Kadhimi’s call for early elections on 6 June 2021 was an attempt to placate violent protests – which were inexcusably met with deadly force on 26 July – and also to quash accusations that he was dragging his feet over early elections while also shifting the blame to the leaders of political blocs, who are ultimately responsible for passing the new electoral law in parliament.

Trump’s overriding priority has implacably been winning the 2020 US elections. In his book, this means US troops must not pull out of Iraq, as he has consistently scolded Obama for doing so in 2011, regarding it the chief reason behind the resurgence of ISIS. But with the US economy reeling, unemployment soaring, anti-racism protests raging, and a spectacular failure in combating COVID-19, all of which were increasingly boosting the prospects of Joe Biden, it was hardly surprising that Trump exploited Kadhimi’s trip to Washington on 20 August, pushing him to further tighten the screw on Iran’s already faltering economy, expecting it would compel Iran to succumb to his relentless campaign of maximum pressure and sanctions by renegotiating a new nuclear deal.

As such, Trump pressed Kadhimi to expeditiously end Iraq’s dependency on Iranian electricity by replacing it with Saudi sources and signing agreements with five US energy firms – worth $ 8 billion - aiming to turn Iraq’s energy sector into an integral part of US national security, and hence justifying an enduring military presence. As predicted, Trump demanded tougher concrete steps to strip the PMF of its weapons. However, he scuppered all hopes of reducing US troops and declined to provide a timetable for withdrawal, insisting that troop numbers were bought down to the lowest level.

To make matters worse, Trump highlighted that Kadhimi knew that they were there to help in case of any Iranian hostile action, raising fears of a major shift in emphasis from ISIS to Iran. Indeed, Kadhimi’s visit was accompanied by a dramatic spike in tensions between Iran and the US provoked by the latter's contentious attempts to reinstate all UN Security Council sanctions that were lifted under the 2015 nuclear accord – after failing to extend a UN arms embargo on Iran, which was due to expire in October.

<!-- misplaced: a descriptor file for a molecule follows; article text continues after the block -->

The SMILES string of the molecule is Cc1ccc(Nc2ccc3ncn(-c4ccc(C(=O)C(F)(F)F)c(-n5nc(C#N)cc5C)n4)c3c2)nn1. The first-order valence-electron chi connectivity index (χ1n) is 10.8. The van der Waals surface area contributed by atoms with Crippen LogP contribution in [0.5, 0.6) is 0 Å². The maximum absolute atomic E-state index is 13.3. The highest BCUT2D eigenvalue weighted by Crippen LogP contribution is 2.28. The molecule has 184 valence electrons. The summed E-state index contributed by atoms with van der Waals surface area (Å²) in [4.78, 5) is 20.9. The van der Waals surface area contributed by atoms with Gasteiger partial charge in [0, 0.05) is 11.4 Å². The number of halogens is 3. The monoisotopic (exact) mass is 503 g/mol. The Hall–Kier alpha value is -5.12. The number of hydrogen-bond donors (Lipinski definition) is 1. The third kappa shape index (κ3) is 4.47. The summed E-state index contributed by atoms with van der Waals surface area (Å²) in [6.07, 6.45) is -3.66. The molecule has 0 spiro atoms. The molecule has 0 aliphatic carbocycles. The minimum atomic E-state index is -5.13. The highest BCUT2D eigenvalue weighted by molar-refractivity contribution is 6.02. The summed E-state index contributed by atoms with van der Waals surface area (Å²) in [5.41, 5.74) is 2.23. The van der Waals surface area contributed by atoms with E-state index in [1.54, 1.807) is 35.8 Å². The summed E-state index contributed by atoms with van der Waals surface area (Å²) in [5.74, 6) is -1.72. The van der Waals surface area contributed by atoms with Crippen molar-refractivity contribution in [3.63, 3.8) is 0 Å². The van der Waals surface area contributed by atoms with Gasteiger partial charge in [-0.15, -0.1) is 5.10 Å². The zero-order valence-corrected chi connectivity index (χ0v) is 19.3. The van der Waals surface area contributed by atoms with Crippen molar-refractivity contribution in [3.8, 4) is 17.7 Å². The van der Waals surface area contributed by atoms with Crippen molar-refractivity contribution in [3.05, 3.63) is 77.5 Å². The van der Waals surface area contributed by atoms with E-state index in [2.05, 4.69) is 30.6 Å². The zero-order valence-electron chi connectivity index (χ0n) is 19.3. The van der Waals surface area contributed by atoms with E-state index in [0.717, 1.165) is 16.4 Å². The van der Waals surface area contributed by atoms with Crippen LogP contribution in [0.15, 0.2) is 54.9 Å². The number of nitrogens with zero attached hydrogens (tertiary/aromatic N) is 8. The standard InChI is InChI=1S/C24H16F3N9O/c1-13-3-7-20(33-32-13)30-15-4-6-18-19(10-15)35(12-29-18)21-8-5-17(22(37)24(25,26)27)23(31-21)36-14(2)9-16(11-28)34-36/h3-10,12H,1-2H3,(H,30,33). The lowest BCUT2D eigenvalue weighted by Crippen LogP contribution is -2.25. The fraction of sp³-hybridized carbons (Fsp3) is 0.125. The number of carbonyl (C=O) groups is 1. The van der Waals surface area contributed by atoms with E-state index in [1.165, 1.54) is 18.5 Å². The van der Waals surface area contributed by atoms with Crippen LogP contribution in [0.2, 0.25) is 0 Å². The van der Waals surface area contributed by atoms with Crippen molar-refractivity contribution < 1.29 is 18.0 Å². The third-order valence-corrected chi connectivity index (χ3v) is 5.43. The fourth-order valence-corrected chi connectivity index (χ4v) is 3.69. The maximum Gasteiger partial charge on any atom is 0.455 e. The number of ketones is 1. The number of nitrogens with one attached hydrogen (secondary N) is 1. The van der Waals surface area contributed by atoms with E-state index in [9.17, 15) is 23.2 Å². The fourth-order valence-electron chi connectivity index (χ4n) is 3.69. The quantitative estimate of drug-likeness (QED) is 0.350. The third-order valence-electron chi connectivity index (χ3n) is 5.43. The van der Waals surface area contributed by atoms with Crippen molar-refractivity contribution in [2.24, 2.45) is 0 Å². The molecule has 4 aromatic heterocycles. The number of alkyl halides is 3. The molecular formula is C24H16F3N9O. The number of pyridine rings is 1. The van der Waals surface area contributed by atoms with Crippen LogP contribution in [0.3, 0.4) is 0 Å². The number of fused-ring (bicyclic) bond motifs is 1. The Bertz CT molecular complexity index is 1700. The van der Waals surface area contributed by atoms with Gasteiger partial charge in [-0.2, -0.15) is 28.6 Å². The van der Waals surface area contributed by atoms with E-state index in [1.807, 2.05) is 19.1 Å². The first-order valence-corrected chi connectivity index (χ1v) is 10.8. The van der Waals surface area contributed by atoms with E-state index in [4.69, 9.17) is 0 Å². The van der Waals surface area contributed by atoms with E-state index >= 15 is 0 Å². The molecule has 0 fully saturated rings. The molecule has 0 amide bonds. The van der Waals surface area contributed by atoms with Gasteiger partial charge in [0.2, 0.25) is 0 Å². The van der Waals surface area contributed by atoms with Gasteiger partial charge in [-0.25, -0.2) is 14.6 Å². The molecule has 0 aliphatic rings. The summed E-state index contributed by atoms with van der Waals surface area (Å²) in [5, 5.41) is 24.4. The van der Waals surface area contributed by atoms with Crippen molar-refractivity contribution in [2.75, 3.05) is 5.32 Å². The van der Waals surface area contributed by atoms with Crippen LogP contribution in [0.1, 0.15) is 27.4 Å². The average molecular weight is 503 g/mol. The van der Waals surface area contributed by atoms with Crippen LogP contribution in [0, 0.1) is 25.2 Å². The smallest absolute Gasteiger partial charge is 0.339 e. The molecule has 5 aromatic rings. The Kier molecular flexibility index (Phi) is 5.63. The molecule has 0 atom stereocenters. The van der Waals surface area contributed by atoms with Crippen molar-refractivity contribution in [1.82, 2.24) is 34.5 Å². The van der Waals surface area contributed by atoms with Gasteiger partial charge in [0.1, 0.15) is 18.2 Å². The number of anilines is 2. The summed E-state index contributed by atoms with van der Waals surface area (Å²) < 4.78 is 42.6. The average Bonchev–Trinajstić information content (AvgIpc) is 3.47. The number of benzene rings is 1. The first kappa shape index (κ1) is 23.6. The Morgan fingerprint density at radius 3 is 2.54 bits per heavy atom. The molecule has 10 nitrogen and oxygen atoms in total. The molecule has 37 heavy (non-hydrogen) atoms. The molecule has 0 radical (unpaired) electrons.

Kadhimi, in turn, underscored that no previous PM has ever dared to tackle Iranian influence or challenge armed groups, calling for much more tangible US support in the economic, commercial, energy and security sectors as well as help in combating COVID-19. He also urged Trump to intervene, complaining that Riyadh has not just resisted helping Iraq but also continued stoking sectarian and ethnic divisions.

Kadhimi may have consolidated his position in the short term, after gaining Trump’s support. Kadhimi's decision to keep US troops and his assertion - which featured in Trump’s re-election campaign - that it was Trump not Obama, who decisively defeated ISIS, have inextricably tied him to Trump and made him more reliant on US forces. Unsurprisingly Kadhimi’s decisions have unleashed a severe backlash, alienating Iran-friendly political and armed groups – which are up in arms against him - and also embarrassing his allies notably Muqtada al Sadr. Clearly, Kadhimi’s visit to Washington has neither eased tensions nor dampened growing calls for a sweeping overhaul of the political system and an outright ousting of the ruling families, who have brought Iraq to its knees.